Most people associate Lincoln with Illinois. They do not expect to find Lincoln history in Vermont. On a recent trip to the Green Mountain state, my family visited Hildene, the home of the Lincoln family for 70 years… Robert Todd Lincoln, that is, son of the President. He was the only child of Abraham and Mary Todd Lincoln to survive to adulthood. His father was born in a log cabin and completed little formal schooling. Robert studied at Harvard, served as ambassador to Great Britain and Secretary of War under two presidents and ended up president of the Pullman Palace Car Company in Illinois.
In the summer of 1864 with the Civil War raging, young Robert visited Manchester, Vermont with his mother and younger brother. The beauty of the area made a deep impression on Robert and forty years later he returned to purchase the land on which he would build his summer home, Hildene, an old English word meaning hill and valley with a stream. The home was completed in 1905.
Robert is not nearly as well known and beloved as his father and I didn’t know much about him. The Friends of Hildene managed to purchase and save the estate when the last Lincoln descendant living there died in 1975. The house, one of several places the Lincoln family lived including Chicago and Georgetown in Washington, D.C., is a magnificent example of Georgian Revival style. But apart from the original furnishings and a 1908 restored working 1000-pipe Aeolian pipe organ in the entrance hall on the first floor, three things stood out to me.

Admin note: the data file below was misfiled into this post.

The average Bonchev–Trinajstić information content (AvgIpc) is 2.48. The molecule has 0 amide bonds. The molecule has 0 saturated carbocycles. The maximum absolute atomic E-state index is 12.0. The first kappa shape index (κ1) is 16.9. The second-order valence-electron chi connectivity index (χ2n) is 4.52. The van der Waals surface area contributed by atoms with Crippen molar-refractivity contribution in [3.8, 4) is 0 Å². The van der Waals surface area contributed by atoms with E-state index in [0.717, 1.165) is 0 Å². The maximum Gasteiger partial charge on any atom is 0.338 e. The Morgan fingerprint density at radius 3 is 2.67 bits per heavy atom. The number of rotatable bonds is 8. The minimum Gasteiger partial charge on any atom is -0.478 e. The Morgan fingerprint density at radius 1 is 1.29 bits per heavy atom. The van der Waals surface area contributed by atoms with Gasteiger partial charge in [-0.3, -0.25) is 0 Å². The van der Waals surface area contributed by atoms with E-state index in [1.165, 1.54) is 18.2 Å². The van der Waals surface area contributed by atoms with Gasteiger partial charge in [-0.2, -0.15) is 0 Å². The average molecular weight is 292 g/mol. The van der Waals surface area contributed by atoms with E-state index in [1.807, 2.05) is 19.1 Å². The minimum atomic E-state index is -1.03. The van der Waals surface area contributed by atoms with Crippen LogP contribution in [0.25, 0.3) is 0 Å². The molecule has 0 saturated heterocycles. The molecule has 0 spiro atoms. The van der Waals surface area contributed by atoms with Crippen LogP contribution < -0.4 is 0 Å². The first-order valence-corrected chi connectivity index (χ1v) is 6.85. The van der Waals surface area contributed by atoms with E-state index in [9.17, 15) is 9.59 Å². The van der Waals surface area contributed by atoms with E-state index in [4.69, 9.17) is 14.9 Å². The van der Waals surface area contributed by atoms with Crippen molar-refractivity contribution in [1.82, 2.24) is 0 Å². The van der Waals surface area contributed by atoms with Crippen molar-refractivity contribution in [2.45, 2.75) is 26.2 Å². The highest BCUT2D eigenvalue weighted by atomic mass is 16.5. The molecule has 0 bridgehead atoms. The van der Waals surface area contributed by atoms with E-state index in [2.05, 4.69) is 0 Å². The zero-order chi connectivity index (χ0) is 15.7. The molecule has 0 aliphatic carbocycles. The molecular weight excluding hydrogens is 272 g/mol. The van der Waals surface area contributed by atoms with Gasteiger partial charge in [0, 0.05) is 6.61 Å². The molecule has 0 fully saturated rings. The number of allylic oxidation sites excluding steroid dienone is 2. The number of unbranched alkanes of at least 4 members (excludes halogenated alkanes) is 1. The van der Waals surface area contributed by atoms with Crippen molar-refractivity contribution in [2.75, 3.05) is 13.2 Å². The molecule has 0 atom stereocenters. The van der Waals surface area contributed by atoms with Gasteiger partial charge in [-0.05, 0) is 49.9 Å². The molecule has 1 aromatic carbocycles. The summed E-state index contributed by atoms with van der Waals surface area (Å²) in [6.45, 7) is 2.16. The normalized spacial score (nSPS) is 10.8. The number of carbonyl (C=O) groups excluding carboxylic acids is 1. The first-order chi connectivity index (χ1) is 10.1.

The view. Few historic homes have such a spectacular setting. In my opinion only Jefferson’s Monticello in Virginia rivals Hildene’s vistas of the Battenkill Valley and the surrounding mountains and meadows . It’s sprawling garden with thousands of peonies overlooks the stunning green mountains.
The observatory. Lincoln, a serious amateur astronomer, constructed an observatory with a six-inch refracting telescope that is still used today by the local astronomy club.
Sunbeam, a restored Pullman car, considered by some to be the finest example of a restored Gilded Age Pullman car. As first general counsel of the Pullman Car Company and then president, and later chairman of the board, Lincoln’s association with the company ran deep and the inclusion of this history at the site was very appropriate. I’d never been on a Pullman car and was fascinated to walk through one and see how the wealthy traveled. The site features a timeline of Pullman history and offers varying perspectives on the Pullman experience, including the Pullman porters. I wanted to see more Pullman history though, especially about the Pullman strike of 1894.
Despite a family emergency which caused my visit to be cut short, I thoroughly enjoyed this other Lincoln home. Its collection even includes one of supposedly three Abraham Lincoln top hats in existence. Naturally it was out on loan to the Reagan Library in California.
Not far from the front door of Hildene, a square of bricks embedded in the grass outlines the dimensions of the cabin in which Abraham Lincoln was born. It hits home the stunning contrast of the distance one generation can travel. I suppose it didn’t hurt to be a beloved president’s only surviving son.